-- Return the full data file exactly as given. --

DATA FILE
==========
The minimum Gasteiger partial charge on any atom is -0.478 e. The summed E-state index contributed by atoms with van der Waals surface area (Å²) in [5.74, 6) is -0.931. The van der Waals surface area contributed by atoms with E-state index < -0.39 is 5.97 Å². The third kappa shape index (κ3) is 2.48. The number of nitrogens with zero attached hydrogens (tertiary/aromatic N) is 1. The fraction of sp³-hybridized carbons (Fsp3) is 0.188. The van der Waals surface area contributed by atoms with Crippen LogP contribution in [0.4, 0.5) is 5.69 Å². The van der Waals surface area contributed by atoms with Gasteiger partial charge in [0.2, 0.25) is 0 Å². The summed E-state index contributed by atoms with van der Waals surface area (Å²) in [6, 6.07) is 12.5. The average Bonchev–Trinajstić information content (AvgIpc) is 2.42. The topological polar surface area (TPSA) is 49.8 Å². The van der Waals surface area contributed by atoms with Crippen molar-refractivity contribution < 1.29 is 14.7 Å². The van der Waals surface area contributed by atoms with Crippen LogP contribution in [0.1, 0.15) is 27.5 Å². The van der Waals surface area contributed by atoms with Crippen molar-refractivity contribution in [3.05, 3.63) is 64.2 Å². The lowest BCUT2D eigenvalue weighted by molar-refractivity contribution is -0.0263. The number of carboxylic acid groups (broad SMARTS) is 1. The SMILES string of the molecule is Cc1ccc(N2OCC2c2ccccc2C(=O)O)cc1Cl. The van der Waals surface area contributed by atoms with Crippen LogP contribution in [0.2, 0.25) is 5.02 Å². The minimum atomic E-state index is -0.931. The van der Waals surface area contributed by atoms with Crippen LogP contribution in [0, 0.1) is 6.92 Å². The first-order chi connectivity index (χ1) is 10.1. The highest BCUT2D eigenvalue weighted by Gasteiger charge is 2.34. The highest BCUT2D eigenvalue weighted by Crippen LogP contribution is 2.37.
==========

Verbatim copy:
The minimum Gasteiger partial charge on any atom is -0.478 e. The summed E-state index contributed by atoms with van der Waals surface area (Å²) in [5.74, 6) is -0.931. The van der Waals surface area contributed by atoms with E-state index < -0.39 is 5.97 Å². The third kappa shape index (κ3) is 2.48. The number of nitrogens with zero attached hydrogens (tertiary/aromatic N) is 1. The fraction of sp³-hybridized carbons (Fsp3) is 0.188. The van der Waals surface area contributed by atoms with Crippen LogP contribution in [0.4, 0.5) is 5.69 Å². The van der Waals surface area contributed by atoms with Gasteiger partial charge in [0.2, 0.25) is 0 Å². The summed E-state index contributed by atoms with van der Waals surface area (Å²) in [6, 6.07) is 12.5. The average Bonchev–Trinajstić information content (AvgIpc) is 2.42. The topological polar surface area (TPSA) is 49.8 Å². The van der Waals surface area contributed by atoms with Crippen molar-refractivity contribution < 1.29 is 14.7 Å². The van der Waals surface area contributed by atoms with Crippen LogP contribution in [0.1, 0.15) is 27.5 Å². The van der Waals surface area contributed by atoms with Crippen molar-refractivity contribution in [3.05, 3.63) is 64.2 Å². The lowest BCUT2D eigenvalue weighted by molar-refractivity contribution is -0.0263. The number of carboxylic acid groups (broad SMARTS) is 1. The SMILES string of the molecule is Cc1ccc(N2OCC2c2ccccc2C(=O)O)cc1Cl. The van der Waals surface area contributed by atoms with Crippen LogP contribution in [0.2, 0.25) is 5.02 Å². The minimum atomic E-state index is -0.931. The van der Waals surface area contributed by atoms with Crippen LogP contribution in [0, 0.1) is 6.92 Å². The first-order chi connectivity index (χ1) is 10.1. The highest BCUT2D eigenvalue weighted by Gasteiger charge is 2.34. The highest BCUT2D eigenvalue weighted by Crippen LogP contribution is 2.37.